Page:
Report: N.C. Kids Poorer, But Do Better in Health and School - North Carolina Health News
While the health and educational status of North Carolina kids has improved, their economic well-being has gotten worse.
By Rachel Herzog
The health of kids in North Carolina has improved over time and they’re also doing better in school. But many children live in families struggling to recover from the economic downturn in 2009.
That’s according to the annual Annie E. Casey Foundation KIDS COUNT Data Book, a report on state and national trends in child well-being released on Monday.
North Carolina placed 35th in overall child well-being, according to the report, which looked at trends between 2008 and 2013. The state ranked in the lower half of all states in the four categories measured: economic well-being, education, health and family and community.
While the state saw improvement in indicators for child health and education, North Carolina kids are worse off economically, a change that could lead to negative health impacts overall.
“Despite what’s been a modest economic recovery in the state, our children and families are really being left behind,” said Laila Bell, NC Child’s director of research and data.
In 2013, North Carolina hit its lowest recorded percentage of children without health insurance. Six percent of children in the state were uninsured, a drop from 10 percent in 2008.
“If children have access to health insurance and they’re receiving their preventative care, they’re more likely to maintain a good health status over time, and it affects a lot of other indicators,” Bell said.
Bell attributed the increase in ranking to sustained investments in the state child health insurance program, North Carolina Health Choice, and Medicaid. Combined, these two programs cover more than half of the state’s children.
The percentage of low birth-weight babies decreased slightly, but was still one of the highest rates in the U.S at 8.8 percent, or 10,432 babies.
When babies are born with a low birth weight, prematurely or not, they are at risk of health problems later in life, according to N.C. Pediatric Society Executive Director Elizabeth Hudgins. The cause can be any of a variety of factors, including prenatal care, the mother’s health and the health of the community.
“It’s a good overall indicator because so many things can be wrapped up in that one,” Hudgins said.
Evidence shows, Bell said, that policies to improve the health status of reproductive-age women positively impact birth outcomes and lead to healthier birth weight. She said the current conversation the state is having over whether to expand Medicaid coverage to low-income individuals is decisive for the health of future children.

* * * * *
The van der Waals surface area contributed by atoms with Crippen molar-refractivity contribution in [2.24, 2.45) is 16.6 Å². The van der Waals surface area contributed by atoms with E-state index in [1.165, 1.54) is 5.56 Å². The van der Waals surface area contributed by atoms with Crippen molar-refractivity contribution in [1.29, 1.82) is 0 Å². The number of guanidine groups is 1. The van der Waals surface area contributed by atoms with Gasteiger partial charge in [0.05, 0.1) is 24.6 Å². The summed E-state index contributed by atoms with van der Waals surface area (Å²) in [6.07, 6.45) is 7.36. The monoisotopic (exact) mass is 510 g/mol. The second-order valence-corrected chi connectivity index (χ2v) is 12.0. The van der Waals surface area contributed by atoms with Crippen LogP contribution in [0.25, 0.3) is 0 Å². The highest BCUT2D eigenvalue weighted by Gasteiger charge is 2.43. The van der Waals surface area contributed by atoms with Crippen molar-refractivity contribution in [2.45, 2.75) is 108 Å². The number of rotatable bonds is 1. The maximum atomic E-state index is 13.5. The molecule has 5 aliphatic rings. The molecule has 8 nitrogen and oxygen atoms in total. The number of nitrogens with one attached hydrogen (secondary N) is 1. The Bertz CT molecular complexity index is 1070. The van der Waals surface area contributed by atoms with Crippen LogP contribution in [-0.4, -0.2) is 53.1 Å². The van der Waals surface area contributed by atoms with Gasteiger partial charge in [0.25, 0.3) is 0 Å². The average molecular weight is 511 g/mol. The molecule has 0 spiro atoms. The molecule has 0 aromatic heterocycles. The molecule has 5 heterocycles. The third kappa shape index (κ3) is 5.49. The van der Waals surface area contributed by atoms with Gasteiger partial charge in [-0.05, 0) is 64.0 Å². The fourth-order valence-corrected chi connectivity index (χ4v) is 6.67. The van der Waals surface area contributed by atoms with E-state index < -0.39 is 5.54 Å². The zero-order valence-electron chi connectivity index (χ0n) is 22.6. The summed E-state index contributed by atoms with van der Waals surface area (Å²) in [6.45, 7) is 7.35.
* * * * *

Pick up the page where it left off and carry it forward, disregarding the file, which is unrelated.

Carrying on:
“We currently have a policy debate before us as a state of whether or not we’re going to potentially take advantage of an opportunity that could potentially move the needle on that indicator for kids,” Bell said.
Growing up poor
On the downside, 25 percent of North Carolina kids were growing up in poverty in 2013, an increase from 20 percent in 2008. Fourteen percent live in high-poverty areas, an increase from 9 percent, outpacing the national average.
“Those are the kinds of communities that often lack resources that help promote healthy child development,” Bell said. “So those are kids that don’t have access often to high-quality schools; to good, nutritious foods; that may be exposed to higher rates of community violence.
Hudgins also expressed concern about the social determinants of health.
“How well children are doing out in their community has a lot of weight on how well they do for health and other indicators as well,” she said. “We really pay attention to the whole picture and the entire community.”
Since the legislature let the earned income tax credit and the child tax credit expire and took away child-care subsidies, low-income families aren’t getting the same boost they used to, Hudgins said.
The state is still reaping the long-term benefits of earlier investments, Bell said, as shown by improvements in the health and education sectors.
But if North Carolina wants to keep seeing these returns, she said, they need to invest in evidence-based policies that mitigate the negative effects of poverty.
In the classroom
Having health insurance and receiving access to high-quality preventative care means kids are in classrooms instead of home sick, Bell said, so investing in health leads to positive education outcomes.
The number of fourth-graders not proficient in reading dropped to 65 percent from 71 percent in 2007, the fifth-largest drop in the U.S.
“Obviously, 65 percent is too high and we need to keep cutting that,” Bell said. “But we’re moving in the right direction and outpacing many of our peers.”
According to research, reading and math proficiency in elementary and middle school are linked to early-education quality. But Bell said the state isn’t investing in early education like it used to.
“In the past, our state was quite a leader in early education, and really a national and international model, and made significant investments in those areas,” she said.
But in recent years, she said, North Carolina has cut money toward programs such as NC Pre-K and Smart Start, and thus low-income families haven’t had the same access to these early-learning opportunities that they did before the recession.
The rate of children not attending preschool increased to 58 percent, a 4-point jump from 2009.